On 26 September 2014, the United Nations Human Rights Council approved a resolution 25-14 condemning discrimination based on sexual orientation and gender identity, asking the UN Office of the High Commissioner of Human Rights to gather and publish information on how best to overcome discrimination and violence [D1.17], [R1.16].
On 15 December 2011, a report released by the United Nations High Commissioner for Human Rights called on countries to abolish laws that criminalize homosexuality and to include sexual orientation and gender identity in comprehensive anti-discrimination legislation, among other recommendations [D1.15], [R1.14].
On 22 March 2011, eighty-four countries signed a statement entitled “Ending Acts of Violence and Related Human Rights Violations Based on Sexual Orientation and Gender Identity” calling for an end to violence, criminal sanctions and other human rights violations against people based on their sexual orientation or gender identity [R1.13].
In November 2010, the UN Committee on the Elimination of All Forms of Discrimination Against Women adopted two General Recommendations, one on older women and the protection of their human rights and one on the core obligations of States parties under Article 2 (on discrimination) — affirming that discrimination of women based on gender and sex is inextricably linked with other factors, including sexual orientation and gender identity [R1.12].
In September 2010, secretary-general Ban Ki-moon called on countries to stop enforcing laws that discriminate against gays and lesbians [R1.11].
In September 2009, Archbishop Silvano Tomasi, the Vatican’s permanent observer to the United Nations, suggested that instances of sexual abuse of minors by Catholic priests would be more accurately described as ephebophilia – attraction to mid to late adolescents – rather than pedophilia [R1.10].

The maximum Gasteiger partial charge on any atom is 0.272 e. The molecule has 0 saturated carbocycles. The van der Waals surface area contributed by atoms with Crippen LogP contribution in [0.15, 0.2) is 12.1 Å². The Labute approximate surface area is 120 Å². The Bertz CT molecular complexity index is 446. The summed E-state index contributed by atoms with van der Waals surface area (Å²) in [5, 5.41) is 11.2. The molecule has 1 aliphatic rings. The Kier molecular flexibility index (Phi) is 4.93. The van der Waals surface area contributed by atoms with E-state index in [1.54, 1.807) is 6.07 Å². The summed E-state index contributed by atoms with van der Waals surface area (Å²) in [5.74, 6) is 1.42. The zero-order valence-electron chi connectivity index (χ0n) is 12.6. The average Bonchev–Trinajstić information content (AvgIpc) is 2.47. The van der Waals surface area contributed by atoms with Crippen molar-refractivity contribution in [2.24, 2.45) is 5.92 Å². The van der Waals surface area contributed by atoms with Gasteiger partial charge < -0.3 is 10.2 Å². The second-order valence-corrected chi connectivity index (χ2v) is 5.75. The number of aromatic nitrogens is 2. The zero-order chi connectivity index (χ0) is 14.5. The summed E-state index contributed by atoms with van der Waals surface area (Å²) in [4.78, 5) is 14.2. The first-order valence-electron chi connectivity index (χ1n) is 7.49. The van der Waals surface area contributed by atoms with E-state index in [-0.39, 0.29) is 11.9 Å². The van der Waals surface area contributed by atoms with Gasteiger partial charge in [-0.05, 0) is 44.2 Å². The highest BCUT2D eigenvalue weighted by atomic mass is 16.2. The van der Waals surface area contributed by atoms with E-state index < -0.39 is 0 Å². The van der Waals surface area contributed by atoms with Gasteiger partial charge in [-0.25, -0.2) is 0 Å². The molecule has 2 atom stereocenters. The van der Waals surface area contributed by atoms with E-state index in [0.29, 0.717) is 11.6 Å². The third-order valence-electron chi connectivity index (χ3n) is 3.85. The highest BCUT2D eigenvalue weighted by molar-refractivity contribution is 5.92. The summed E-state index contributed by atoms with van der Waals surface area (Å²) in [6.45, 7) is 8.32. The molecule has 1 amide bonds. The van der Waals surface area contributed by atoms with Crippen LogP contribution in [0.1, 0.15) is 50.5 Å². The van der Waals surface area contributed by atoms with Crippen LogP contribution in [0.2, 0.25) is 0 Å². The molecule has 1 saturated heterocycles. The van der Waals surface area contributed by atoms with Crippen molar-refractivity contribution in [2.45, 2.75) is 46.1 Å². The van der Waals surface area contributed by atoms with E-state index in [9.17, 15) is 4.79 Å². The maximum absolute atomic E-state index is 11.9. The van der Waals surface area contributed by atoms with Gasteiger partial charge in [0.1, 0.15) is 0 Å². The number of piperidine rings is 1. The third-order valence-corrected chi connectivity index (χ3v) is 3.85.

In September 2009, when asked by journalists about the 2008 ‘Declaration for the Universal Decriminalisation of Homosexuality’, the UN Assembly’s new President Ali Abdussalam Treki said: “It is a very thorny argument. As a Muslim, I do not agree with it. I believe it is not acceptable for most of the world, and it is totally unacceptable for our tradition and religion.” [R1.9].
In December 2008, the Roman Catholic Church’s representative at the United Nations explained it opposed a statement on the human rights of lesbian, gay, bisexual and trans people read out at the General Assembly because the use of the phrases “gender identity” and “sexual orientation” in the statement have no definition in international law and are cultural concepts [R1.8].
On 18 December 2008, 66 countries signed the joint UN statement at the United Nations General Assembly in New York reiterating the universal human rights of lesbian, gay, bisexual and trans people [R1.7].
As at May 2008, 60 countries had publicly supported sexual orientation as an issue at the United Nations Commission on Human Rights/Human Rights Council since 2003 [R1.6].
In 2006, Norway delivered a short oral statement at the United Nations Human Rights Council in 2006 in support of a resolution condemning human rights abuses involving LGBT victims such as violence, torture and death, directed against people because of their sexual orientation and gender identity [R1.5].
In May 2001, the Office of the UN High Commissioner for Human Rights, six Independent Experts – high-level individuals appointed by the UN to investigate patterns of human rights abuse based on sexual orientation and gender identity – reached out to lesbian, gay, bisexual, and transgender (LGBT) communities [R1.4].
In August 1999, the group “Gay, Lesbian or Bisexual Employees at the UN” (GLOBE-UN) argued that, despite the UN’s efforts to ensure “equal rights for all,” the world body still must “eliminate discrimination on the basis of sexual orientation” within its own system [R1.3].
In October 1998, the United Nations human rights chief, former Irish President Mary Robinson, met leaders of the International Lesbian and Gay Association [ILGA] for the first time [R1.2].
In 1996, ILGA issued a demand that the UN recognise sexual orientation as a human right [R1.1].